A collaboration of coast and countryside organisations on The Lizard Peninsula

Sparrowhawk © Natural England/Andy NealeAlthough the Sparrowhawk breeds in woodland, it can be spotted hunting across many habitats.
Photo: © Natural England/Andy Neale

 

 

SPARROWHAWK

Scientific name: Accipiter nisus

Other common names: Eurasian Sparrowhawk, Northern Sparrowhawk 

Conservation status: UK Birds of Conservation Concern, Green; IUCN Red List, Least Concern

What to look for:

  • Colouring and appearance: Males: blue-grey above and wings, barred orange-brown on underparts. Females and immature adults: brown above and wings, with brown bars on underparts. Both sexes have vivid orange/yellow irises and yellow legs.
  • Size: Length 28 to 38 cm, wingspan 55 to 70 cm. Females are larger than males.
  • Where: Across most of the UK, apart from the far north-west.

Sparrowhawk with Woodpigeon prey (© Natural England/Andy Neale)The Sparrowhawk is one of the smaller birds of prey, adapted for hunting small birds in woodland, but also found in other habitats, including urban areas and gardens. The larger females prey on birds as large as pigeons, though they mainly keep to birds no larger than thrushes.

They are known to use gardens, where small birds are often attracted, as a hunting ground. Long-term scientific studies show Sparrowhawks have very little, if any, impact on songbird numbers, however. Indeed, when Sparrowhawk numbers plummeted in the 1960s due to the use of pesticides, songbird numbers remained the same.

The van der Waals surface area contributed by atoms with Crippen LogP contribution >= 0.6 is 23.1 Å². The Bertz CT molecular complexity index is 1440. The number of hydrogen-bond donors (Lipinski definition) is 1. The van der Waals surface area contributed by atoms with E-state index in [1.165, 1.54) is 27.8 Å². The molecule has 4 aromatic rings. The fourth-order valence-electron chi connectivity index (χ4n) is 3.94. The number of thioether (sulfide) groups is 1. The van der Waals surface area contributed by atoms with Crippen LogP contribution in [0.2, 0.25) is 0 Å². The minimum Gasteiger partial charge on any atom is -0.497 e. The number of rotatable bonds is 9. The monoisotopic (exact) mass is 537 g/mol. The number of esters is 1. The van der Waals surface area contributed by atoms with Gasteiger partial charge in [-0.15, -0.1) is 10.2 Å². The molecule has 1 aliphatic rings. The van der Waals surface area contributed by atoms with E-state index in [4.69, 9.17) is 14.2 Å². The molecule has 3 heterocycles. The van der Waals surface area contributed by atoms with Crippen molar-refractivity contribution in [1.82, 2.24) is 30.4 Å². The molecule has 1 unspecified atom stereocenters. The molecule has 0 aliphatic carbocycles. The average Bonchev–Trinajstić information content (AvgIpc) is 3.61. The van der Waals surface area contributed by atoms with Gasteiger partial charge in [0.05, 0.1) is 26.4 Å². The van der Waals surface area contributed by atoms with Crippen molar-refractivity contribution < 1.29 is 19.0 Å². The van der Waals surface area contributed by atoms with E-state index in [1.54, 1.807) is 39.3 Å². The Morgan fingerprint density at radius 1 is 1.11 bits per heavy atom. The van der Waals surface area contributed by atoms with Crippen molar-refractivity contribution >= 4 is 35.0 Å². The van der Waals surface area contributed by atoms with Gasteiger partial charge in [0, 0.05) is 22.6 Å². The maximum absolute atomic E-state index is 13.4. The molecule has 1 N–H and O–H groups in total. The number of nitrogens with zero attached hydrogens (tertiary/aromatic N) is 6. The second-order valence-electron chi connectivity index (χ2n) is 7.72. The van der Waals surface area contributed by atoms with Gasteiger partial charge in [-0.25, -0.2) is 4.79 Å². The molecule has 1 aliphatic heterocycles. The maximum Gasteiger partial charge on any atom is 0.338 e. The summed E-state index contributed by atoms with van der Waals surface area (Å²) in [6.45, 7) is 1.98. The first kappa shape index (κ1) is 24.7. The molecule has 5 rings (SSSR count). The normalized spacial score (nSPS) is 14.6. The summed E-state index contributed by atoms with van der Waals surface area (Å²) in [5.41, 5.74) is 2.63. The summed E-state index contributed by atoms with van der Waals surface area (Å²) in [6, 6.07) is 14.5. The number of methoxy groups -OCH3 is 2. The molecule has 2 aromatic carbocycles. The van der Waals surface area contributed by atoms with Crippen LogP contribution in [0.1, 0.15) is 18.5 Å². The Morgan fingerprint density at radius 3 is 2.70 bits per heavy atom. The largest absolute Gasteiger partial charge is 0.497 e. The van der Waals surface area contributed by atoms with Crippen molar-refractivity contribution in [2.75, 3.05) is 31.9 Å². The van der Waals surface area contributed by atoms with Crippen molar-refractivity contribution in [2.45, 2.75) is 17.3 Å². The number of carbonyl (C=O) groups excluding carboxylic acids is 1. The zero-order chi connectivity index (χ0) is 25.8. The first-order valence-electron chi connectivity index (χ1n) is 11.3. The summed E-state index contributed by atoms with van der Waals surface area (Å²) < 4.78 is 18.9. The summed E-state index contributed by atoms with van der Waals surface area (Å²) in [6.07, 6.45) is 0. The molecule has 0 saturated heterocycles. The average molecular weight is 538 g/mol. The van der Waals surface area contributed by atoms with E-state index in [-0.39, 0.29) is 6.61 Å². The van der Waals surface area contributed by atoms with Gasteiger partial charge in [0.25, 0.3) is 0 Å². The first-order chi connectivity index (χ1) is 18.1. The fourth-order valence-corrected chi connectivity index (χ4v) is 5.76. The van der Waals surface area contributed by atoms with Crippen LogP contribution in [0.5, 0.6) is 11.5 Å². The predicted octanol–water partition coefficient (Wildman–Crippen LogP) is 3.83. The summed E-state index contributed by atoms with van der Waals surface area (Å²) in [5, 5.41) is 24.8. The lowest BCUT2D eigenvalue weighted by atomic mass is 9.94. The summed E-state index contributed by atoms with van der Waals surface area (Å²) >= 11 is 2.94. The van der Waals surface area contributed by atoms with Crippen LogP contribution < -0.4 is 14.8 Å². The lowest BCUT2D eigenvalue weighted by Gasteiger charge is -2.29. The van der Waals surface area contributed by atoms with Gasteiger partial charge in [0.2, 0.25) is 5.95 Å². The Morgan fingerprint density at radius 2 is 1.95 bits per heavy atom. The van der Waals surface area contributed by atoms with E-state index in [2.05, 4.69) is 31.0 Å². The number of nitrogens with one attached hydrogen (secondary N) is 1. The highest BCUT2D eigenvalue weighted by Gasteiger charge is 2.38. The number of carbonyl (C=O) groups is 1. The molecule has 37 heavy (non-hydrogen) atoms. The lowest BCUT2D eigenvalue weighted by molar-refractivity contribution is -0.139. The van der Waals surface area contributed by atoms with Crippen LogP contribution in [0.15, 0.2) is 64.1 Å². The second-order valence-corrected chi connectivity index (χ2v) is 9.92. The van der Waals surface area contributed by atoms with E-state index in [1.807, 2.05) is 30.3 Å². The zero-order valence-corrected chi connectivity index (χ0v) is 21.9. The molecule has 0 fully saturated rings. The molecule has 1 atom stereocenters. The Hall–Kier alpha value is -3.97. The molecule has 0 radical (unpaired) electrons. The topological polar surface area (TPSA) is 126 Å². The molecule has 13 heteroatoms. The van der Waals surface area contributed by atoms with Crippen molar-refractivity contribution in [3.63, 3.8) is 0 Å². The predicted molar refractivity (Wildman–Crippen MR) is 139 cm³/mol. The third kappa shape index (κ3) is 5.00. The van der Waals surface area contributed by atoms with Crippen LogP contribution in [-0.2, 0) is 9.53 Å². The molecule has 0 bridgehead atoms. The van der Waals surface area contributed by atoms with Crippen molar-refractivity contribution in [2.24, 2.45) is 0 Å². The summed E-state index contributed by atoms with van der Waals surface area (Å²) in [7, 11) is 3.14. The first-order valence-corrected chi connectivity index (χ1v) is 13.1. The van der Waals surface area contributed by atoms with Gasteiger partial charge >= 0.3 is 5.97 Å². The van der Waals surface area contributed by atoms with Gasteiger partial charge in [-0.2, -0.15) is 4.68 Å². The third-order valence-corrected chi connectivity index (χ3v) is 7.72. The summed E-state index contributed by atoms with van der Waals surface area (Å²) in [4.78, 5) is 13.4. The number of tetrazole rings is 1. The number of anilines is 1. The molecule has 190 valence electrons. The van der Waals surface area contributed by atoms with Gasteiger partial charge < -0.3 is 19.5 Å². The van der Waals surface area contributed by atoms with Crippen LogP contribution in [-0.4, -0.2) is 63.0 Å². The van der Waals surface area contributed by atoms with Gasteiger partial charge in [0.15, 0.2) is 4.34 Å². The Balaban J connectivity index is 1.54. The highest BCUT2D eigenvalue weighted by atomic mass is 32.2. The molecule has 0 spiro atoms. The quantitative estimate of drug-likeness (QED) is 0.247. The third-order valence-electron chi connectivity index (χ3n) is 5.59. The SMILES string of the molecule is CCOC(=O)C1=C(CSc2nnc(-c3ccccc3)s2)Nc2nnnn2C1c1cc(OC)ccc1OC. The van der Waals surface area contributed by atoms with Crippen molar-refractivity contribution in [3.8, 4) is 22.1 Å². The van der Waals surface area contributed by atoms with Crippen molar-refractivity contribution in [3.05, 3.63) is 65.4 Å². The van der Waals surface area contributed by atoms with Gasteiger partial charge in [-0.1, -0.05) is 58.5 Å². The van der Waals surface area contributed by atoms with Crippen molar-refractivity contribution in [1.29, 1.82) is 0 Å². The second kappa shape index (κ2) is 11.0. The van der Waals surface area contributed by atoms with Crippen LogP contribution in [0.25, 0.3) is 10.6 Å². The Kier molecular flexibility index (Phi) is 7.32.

Although they can be spotted in a range of habitats, Sparrowhawks need woodland for breeding. The nest – a bark-lined twig platform – is built close to a tree trunk and as hidden from sight as possible. Up to six eggs are laid during May at intervals of two-days. Hatching is similarly staggered. The female cares for the young while the male hunts for food for his mate and the chicks.

SparrowhawkDid you know…?

…Female Sparrowhawks are as much as 25% bigger than the males.

…The staggered hatching of the young helps cope with changes in food supply. When there is plenty of prey, all the young will survive, but if prey runs short, the younger, weaker chick(s) will die, meaning there is more food for the older siblings.

More information and references:

Svensson, L., Mullarney, K., Zetterstrom, D.,1986. Collins Bird Guide, second edition (translated by Christie, D., Svensson, L.). HarperCollins, London.


Published: May 2015
Author: Amanda Scott
Photos: Upper - © Natural England/Andy Neale; lower - Christian Knoch (Self-photographed) [CC BY-SA 2.0]


Find out about other birds you can see on The Lizard.